We interrupt this regularly scheduled program to….

With my last posting, I told you I had finished sharing what I know of my Northampton County, Virginia, Monk line back to William Monk, who died there before July 1716. I also stated that I was now going to trace the Nottingham line that intersects with my Monk line in Northampton County, and I began that series by telling you what I know of William Nottingham (1669-1719), whose daughter Elizabeth (1700-1749/1750) married William Monk (abt. 1690-1750).

In my series on my Northampton County Monks, I have traced that line back to the father of William Monk who married Elizabeth Nottingham. He, too, was named William, and is the man who died before July 1716 in Northampton County. I have suggested to youthough this is only a guess!— that this William Monk might be the son of either Edward or William Monk, both immigrants to Northampton County by 1640/1. The immigrant William died by 1655 in Northampton County, and he seems to me the likelier candidate to be the father of the William Monk who died in 1716, and who was born in the 1660s, it appears. Continue reading “An Account of the Life of George Monk (abt. 1707-1744), Northampton County, Virginia”

The Nottingham Ancestry of Strachan Monk (1787-1850/1860): William Nottingham (1669-1719)

Nottingham in Jennings Cropper Wise, Ye Kingdome of Accawmacke Or the Eastern Shore of Virginia in the 17th Century, p. 71
Jennings Cropper Wise, Ye Kingdome of Accawmacke Or the Eastern Shore of Virginia in the 17th Century (Richmond: Bell, Book, and Stationery Co., 1911), p. 71

Or, Subtitled: Silver Clasps, Sidor Presses, and Cows Named Clove

I’ve now posted eleven postings* tracking the ancestry of Strachan/Strahon Monk, who was born about 1787 in Bertie County, North Carolina, and who died between 1850-1858 in Hardin County, Tennessee. About 1805, Strachan Monk married Talitha, daughter of Jesse Cherry (1749-1808) and Elizabeth Gainer (abt. 1761-1836) of Martin County, North Carolina. Between 1810-1820, this couple moved to Tennessee, joining a number of Talitha’s brothers there, who were early land speculators in the daughter state of their native North Carolina.

Two of Talitha’s brothers — Jesse and Isham — settled in Hardin County, as Strachan and Talitha Cherry Monk did, while other of her brothers — Lawrence and Darling, who remained in Martin County, and Daniel, who settled in Haywood County, Tennessee — owned land there. As a previous series of postings about Strachan and Talitha Monk’s years in Hardin County demonstrated, they lived there on land on the Tennessee River loaned to them by Talitha’s brother Daniel (see herehere, and here). Continue reading “The Nottingham Ancestry of Strachan Monk (1787-1850/1860): William Nottingham (1669-1719)”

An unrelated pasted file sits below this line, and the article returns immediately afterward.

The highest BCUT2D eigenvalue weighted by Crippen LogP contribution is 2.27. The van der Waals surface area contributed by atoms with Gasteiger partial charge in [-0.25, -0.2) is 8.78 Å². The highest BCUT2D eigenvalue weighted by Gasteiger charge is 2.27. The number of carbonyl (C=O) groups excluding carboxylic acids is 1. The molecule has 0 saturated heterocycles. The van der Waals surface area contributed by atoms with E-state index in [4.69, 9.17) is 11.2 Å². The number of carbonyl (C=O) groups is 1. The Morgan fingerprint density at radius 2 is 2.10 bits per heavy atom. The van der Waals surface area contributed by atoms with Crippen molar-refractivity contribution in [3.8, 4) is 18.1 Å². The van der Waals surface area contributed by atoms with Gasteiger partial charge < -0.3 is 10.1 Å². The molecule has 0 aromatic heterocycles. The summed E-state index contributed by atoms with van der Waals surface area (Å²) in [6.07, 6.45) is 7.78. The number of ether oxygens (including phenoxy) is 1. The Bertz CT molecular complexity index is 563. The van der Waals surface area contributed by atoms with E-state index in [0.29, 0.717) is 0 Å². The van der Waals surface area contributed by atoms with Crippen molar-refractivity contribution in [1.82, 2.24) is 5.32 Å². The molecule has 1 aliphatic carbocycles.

Tracing the Ancestry of Strachan Monk (1787 – 1850/1860) to Northampton County, Virginia: William Monk (d. 1716)

Northampton County, Virginia, Courthouse, 1731
Northampton County, Virginia, courthouse (built in 1731), with yours truly standing beside it, 1991.

Or, Subtitled: A World of Goodwives and “Hay Dogg, Hay Dogg”

In my previous posting, I explained why I’m confident that a William Monk and William Monk Jr. who witnessed the will of Samuel Palmer in Northampton County, Virginia, on 19 February 1708/9[1] are a father and son, and why I’m also confident that William Jr. is the man of that name who died in 1750 in Northampton County with wife Elizabeth, daughter of William and Mary Nottingham. To review my reasons for reaching these conclusions, please click the link I’ve provided and read my previous posting. Continue reading “Tracing the Ancestry of Strachan Monk (1787 – 1850/1860) to Northampton County, Virginia: William Monk (d. 1716)”

Tracing the Ancestry of Strachan Monk (1787 – 1850/1860) to Northampton County, Virginia: Nottingham Monk Sr. (abt. 1720 – 1793) (1)

Monk, William, Northampton Co., Va., Wills and Inventories 27-R, #19, 1740-50, p. 531 (1)
Will of William Monk, Northampton County, Virginia (Wills and Inventories 27-R, #19, 1740-50, p. 531) (first half)

Or, Subtitled: So That’s Why the Name Sorrowful Margaret Pops Up in My Monk Research!

In my series tracing the ancestry of Strachan Monk (1787 – 1850/1860), I’ve now told you almost all that I know about his parents Nottingham Monk (abt. 1755 – 1818) and Rachel Strachan (abt. 1755 – 1816). In this posting, I’m going to move on to the story of the older Nottingham Monk (abt. 1720 – 1793) who was father of the Nottingham Monk who married Rachel Strachan. Continue reading “Tracing the Ancestry of Strachan Monk (1787 – 1850/1860) to Northampton County, Virginia: Nottingham Monk Sr. (abt. 1720 – 1793) (1)”